I liquid metaled my FW16

Gather round, grandpa is telling the story of how he liquid metaled the FW16.

This is a continuation of this thread CPU Benchmarks and TDP but I think it’s interesting enough to warrant a new thread. TLDR at the end.
My FW16 always was thermally limited. As soon as any all core load runs, it would immidiatly hit 100°C. I thightend the screws of the heat sink a bit, which helped a little bit. But than it got worse after a couple of weeks, until it could barely sustain 3.8Ghz.
I also noticed that the temperature difference between cores was 7-10K. The air expelled by the fans was also kinda cold. So I concluded that there is something wrong with the thermal interface material.

I could reach out to support, but I didn’t buy a framework to have other people have all the fun.
So I ordered some Thermal Grizzly Conductonaut, which arrived yesterday.

This morning I went to it. Getting the mainboard out was easy enough, some connectors where a bit fiddly, but ok. Remember to BIOS disconnect the battery before.
Getting the heatsink off was not so easy. The stock liquid metal is not liquid at room temperature, so I heated up the cooler with a heat gun. Surprisingly heat pipes are very good at conducting heat away, so the whole thing was too hot to handle and I almost dropped it.
I than cleaned off the stock not-so-liquid metal with repeated use of the heat gun, cotton swaps and alcohol pads. The alcohol dissolved the glue of the foam barrier and some of the protective glue on the SMD components. I also sprayed around some liquid metal. Lucky for me it was already solid again so I could just pick it off the mainboard.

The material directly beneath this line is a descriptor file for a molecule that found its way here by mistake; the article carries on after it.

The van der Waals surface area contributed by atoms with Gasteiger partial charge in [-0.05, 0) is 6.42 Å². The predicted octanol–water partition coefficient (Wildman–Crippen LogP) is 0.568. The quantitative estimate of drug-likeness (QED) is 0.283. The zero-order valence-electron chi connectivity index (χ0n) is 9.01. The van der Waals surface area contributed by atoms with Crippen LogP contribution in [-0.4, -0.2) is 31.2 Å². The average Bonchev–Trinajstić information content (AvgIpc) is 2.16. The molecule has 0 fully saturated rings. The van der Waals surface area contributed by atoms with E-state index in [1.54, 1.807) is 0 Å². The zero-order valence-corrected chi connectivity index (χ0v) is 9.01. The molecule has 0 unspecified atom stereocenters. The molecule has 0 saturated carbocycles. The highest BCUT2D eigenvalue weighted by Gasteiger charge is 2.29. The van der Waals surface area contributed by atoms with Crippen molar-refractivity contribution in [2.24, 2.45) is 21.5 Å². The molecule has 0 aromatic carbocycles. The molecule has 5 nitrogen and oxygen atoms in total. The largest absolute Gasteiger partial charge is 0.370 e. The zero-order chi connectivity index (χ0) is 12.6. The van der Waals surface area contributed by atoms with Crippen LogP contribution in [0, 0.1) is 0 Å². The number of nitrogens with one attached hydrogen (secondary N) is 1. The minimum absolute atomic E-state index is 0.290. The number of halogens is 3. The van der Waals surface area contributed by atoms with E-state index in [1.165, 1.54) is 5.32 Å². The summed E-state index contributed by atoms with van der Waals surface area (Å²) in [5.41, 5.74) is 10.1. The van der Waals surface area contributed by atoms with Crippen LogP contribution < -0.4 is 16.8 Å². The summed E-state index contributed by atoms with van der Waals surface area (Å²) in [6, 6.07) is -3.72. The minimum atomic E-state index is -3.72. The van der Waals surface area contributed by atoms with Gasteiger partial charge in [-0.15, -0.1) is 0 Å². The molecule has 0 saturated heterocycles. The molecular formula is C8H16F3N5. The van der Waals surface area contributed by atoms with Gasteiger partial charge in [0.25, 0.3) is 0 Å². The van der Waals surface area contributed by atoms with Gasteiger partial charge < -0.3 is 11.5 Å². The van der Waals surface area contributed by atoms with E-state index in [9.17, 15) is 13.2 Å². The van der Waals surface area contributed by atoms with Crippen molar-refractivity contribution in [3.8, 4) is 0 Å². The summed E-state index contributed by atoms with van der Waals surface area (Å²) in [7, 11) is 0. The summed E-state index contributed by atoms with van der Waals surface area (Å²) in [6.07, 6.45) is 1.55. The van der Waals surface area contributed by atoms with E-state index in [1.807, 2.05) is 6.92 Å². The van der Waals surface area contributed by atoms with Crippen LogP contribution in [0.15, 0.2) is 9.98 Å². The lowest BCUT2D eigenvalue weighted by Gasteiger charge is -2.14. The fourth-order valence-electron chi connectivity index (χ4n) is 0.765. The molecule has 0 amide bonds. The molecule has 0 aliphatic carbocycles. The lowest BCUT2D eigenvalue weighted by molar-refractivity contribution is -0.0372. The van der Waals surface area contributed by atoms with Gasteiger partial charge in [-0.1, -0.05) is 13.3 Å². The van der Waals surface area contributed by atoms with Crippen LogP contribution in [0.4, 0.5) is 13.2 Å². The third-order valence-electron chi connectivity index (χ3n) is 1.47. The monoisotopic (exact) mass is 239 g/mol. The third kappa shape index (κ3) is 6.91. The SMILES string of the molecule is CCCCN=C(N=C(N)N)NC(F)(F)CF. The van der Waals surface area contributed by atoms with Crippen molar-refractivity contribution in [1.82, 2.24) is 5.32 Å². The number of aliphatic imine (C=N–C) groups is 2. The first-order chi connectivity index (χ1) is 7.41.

On the heatsink there are small hexagonal shapes imprinted into the copper. They look like dirt - but they won’t come off. Cleaning to thing was really annoying, it doesn’t come off, it turns solid real fast and sticks into the tiny creavase around the CPU, I never got it out of there.

Applying Conductonaut was easy, I think because everything was liquid metaled before it spreads easier than usual.

I reassembeld the laptop, fighting with myself if I trust myself that I did everything right, or listing to Linus, who says to never close the side panel, before turning on the machine for the first time.

Plugged in the power supply, the led on the side turn orange - first success, I press the power button, it lights up, second success. I look at the screen - nothing.
I contemplate all my life choices that led up to this point, I’m the stupidest person alive. I broke a 1000€ mainboard just for curiosity. I will delete my forum account. Nobody needs to know how stupid I am. Why can’t I be happy with what I have?
The screen turns on. The framework logo appears. It was just memory training.

The BIOS forgot the iGPU memory setting, one needs to turn it to normal and than back to gaming.

I run Cinebench 24. 895 points (7840HS), so about the same as before. But I don’t hit 100°C anymore and the fans are a bit quiter.

TLDR: Do not liquid metal your FW16. It’s not worth the risk. I know you gonna do it anyway. Don’t blame me.


So still a win :wink:




If I’m not mistaken, the AMD 7000 series, at least the desktop counterparts, are designed to push as hard as they can until hitting 100C. And are designed to be able to remain at 100C indefinitely.

I would assume the reason there’s not much of a change is because the framework team have made the thermal hardware able to handle the power limits, since there’s no point to trying to get the temps down when AMD designed the CPUs that way. (At least from a performance and longevity prospective) Stupid if you ask me, but I guess Alaska appreciates AMDs new designs.


I don’t mind the temperature as much, but I couldn’t stomach leaving performance on the table

Don’t do it boys and girls, really don’t do it.